• Password managers are attractive targets in themselves. So all your passwords could get stolen in one go.
  • You can’t use them everywhere. We believe that services and workplaces should allow secure storage for your passwords, but not all of them do. For these passwords you should follow your workplace policies or the terms and conditions of the service and not use a password manager.

For these reasons you may decide not to put your most important passwords into a manager. You can read more information about where and when to use password managers on Emma’s blog.

2. Write your passwords down (and store them securely)

Most cyber criminals will attack from far away and can’t access handwritten passwords stored in your home. So you can write down your passwords, provided that:

  • you’ve checked that your service provider doesn’t forbid this
  • you’re not worried about the people around you accessing your account (like housemates or children)
  • you store them somewhere safe, out of sight, and (most importantly) away from your device

Writing down your passwords – and storing them securely – allows you to choose passwords that are unique and strong, as you don’t need to memorise them. It’s less useful for those passwords that you need to use regularly, or that you need to access when you’re not at home.

3. Make your accounts less valuable to attackers

Ok – this doesn’t help you avoid re-using passwords, but it can help make re-using passwords less dangerous. We know that re-using passwords is more dangerous for valuable accounts. So try making accounts less valuable.

For example, if you need to create an account in order to access an online retailer’s website, only enter the minimum details required. Don’t save your credit card details (unless you are going to use that site regularly). By doing this, the account remains in your ‘low value’ category, as it can’t be used to spend your money. If you re-use a password from other ‘low value’ accounts, an attacker with a stolen password can’t get any new information (or money) from this new account.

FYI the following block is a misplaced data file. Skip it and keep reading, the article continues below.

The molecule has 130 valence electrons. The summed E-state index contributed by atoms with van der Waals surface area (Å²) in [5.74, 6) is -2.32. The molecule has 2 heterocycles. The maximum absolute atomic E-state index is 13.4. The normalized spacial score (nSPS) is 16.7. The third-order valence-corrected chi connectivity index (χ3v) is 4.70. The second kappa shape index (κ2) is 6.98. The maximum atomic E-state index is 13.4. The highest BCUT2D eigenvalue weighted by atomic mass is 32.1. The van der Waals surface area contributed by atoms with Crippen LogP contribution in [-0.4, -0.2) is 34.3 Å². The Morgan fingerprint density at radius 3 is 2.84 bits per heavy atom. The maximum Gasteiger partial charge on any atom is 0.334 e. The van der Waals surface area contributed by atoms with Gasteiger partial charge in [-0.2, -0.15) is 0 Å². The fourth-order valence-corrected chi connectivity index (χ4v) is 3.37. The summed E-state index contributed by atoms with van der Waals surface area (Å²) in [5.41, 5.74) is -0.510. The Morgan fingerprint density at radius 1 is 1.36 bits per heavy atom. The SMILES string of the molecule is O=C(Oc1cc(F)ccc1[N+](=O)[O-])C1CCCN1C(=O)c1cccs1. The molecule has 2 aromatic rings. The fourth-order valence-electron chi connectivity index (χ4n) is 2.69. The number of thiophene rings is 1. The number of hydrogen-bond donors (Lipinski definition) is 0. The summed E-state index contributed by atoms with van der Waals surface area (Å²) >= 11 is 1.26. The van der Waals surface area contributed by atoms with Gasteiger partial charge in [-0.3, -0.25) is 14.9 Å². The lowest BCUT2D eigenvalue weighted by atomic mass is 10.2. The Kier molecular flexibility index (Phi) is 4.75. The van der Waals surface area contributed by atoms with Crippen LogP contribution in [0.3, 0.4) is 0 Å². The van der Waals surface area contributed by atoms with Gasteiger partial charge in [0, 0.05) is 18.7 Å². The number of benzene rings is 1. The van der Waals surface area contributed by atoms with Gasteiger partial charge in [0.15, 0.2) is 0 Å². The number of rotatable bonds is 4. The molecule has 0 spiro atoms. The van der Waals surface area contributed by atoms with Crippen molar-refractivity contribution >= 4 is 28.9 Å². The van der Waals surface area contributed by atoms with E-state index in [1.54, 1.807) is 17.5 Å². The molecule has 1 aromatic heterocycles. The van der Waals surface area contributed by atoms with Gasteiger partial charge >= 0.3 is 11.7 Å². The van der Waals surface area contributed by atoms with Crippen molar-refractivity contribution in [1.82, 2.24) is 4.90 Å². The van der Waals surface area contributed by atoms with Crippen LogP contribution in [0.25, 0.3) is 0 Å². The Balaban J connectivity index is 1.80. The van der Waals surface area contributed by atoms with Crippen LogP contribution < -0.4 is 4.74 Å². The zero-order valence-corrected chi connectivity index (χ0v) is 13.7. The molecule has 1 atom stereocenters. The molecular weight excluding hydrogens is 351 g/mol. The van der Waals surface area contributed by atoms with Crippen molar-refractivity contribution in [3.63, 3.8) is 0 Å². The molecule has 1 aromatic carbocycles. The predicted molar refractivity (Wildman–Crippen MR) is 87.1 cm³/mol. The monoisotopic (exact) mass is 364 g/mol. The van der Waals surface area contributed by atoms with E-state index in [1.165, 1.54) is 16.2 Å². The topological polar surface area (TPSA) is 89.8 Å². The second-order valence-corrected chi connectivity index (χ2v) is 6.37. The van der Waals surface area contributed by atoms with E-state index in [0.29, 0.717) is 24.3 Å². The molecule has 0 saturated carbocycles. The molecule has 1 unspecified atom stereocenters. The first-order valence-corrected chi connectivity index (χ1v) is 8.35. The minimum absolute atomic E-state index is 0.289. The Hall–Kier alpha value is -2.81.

Where do I start?

We realise there’s a lot of information to take in here. However, you don’t need to organise all of your passwords straight away. You can make small steps, and every step will help.

Here is what the NCSC recommend you prioritise:

  • If you have re-used your email password, change this one as soon as possible. And make it a good one. Your other important accounts can be done when you have some time (don’t forget!)
  • Make sure you use a lock screen on any device where your passwords are saved.
  • Spend a few free minutes setting up two-factor authentication on an important account. It can be as easy as entering your phone number or installing an app. Again start with your email and do the others when convenient.
  • Sometimes you’ll have to reset passwords anyway. Use this as a opportunity to decide if this is an ‘important’ account, if it needs a unique password and if it can be safely stored.
  • Once you’ve decided how you want to store your passwords, start moving them out of your brain whenever its convenient (and allowed). For example, password managers and browsers usually offer to save passwords for you. So save passwords whenever you are logging into websites or creating new accounts anyway.
  • Get into the habit of using a different password every time you make a new account (or are forced to reset an old one).
  • If a password is going straight into a manager, you can make it long and random (because you don’t have to remember it).

Source: National Cyber Security Centre